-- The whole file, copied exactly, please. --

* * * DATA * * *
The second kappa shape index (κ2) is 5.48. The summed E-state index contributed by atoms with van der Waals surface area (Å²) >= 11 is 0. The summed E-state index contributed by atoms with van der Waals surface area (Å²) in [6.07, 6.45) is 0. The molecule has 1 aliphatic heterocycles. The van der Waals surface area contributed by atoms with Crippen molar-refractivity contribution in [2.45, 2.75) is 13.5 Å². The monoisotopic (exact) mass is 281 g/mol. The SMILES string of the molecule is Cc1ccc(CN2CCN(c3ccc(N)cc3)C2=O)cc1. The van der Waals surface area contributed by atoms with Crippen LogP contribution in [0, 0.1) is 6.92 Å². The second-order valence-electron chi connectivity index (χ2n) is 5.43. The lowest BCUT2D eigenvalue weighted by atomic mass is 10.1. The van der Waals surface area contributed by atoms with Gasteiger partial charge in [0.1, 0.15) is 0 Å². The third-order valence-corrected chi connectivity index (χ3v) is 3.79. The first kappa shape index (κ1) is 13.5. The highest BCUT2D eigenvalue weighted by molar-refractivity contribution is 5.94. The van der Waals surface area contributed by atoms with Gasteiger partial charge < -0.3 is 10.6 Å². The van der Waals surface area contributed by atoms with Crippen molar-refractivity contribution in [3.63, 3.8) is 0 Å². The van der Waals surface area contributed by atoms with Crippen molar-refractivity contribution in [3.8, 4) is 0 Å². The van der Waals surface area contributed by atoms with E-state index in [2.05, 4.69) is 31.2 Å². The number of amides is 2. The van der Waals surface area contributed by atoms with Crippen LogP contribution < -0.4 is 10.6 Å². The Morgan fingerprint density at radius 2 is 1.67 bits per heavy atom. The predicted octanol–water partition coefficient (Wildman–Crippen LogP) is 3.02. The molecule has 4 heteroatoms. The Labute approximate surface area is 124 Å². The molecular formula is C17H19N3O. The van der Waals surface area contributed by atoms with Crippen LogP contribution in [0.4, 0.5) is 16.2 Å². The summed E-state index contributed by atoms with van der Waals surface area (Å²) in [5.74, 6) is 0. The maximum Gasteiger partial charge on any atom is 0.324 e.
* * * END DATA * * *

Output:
The second kappa shape index (κ2) is 5.48. The summed E-state index contributed by atoms with van der Waals surface area (Å²) >= 11 is 0. The summed E-state index contributed by atoms with van der Waals surface area (Å²) in [6.07, 6.45) is 0. The molecule has 1 aliphatic heterocycles. The van der Waals surface area contributed by atoms with Crippen molar-refractivity contribution in [2.45, 2.75) is 13.5 Å². The monoisotopic (exact) mass is 281 g/mol. The SMILES string of the molecule is Cc1ccc(CN2CCN(c3ccc(N)cc3)C2=O)cc1. The van der Waals surface area contributed by atoms with Crippen LogP contribution in [0, 0.1) is 6.92 Å². The second-order valence-electron chi connectivity index (χ2n) is 5.43. The lowest BCUT2D eigenvalue weighted by atomic mass is 10.1. The van der Waals surface area contributed by atoms with Gasteiger partial charge in [0.1, 0.15) is 0 Å². The third-order valence-corrected chi connectivity index (χ3v) is 3.79. The first kappa shape index (κ1) is 13.5. The highest BCUT2D eigenvalue weighted by molar-refractivity contribution is 5.94. The van der Waals surface area contributed by atoms with Gasteiger partial charge < -0.3 is 10.6 Å². The van der Waals surface area contributed by atoms with Crippen molar-refractivity contribution in [3.63, 3.8) is 0 Å². The van der Waals surface area contributed by atoms with Crippen molar-refractivity contribution in [3.8, 4) is 0 Å². The van der Waals surface area contributed by atoms with E-state index in [2.05, 4.69) is 31.2 Å². The number of amides is 2. The van der Waals surface area contributed by atoms with Crippen LogP contribution < -0.4 is 10.6 Å². The Morgan fingerprint density at radius 2 is 1.67 bits per heavy atom. The predicted octanol–water partition coefficient (Wildman–Crippen LogP) is 3.02. The molecule has 4 heteroatoms. The Labute approximate surface area is 124 Å². The molecular formula is C17H19N3O. The van der Waals surface area contributed by atoms with Crippen LogP contribution in [0.4, 0.5) is 16.2 Å². The summed E-state index contributed by atoms with van der Waals surface area (Å²) in [5.74, 6) is 0. The maximum Gasteiger partial charge on any atom is 0.324 e.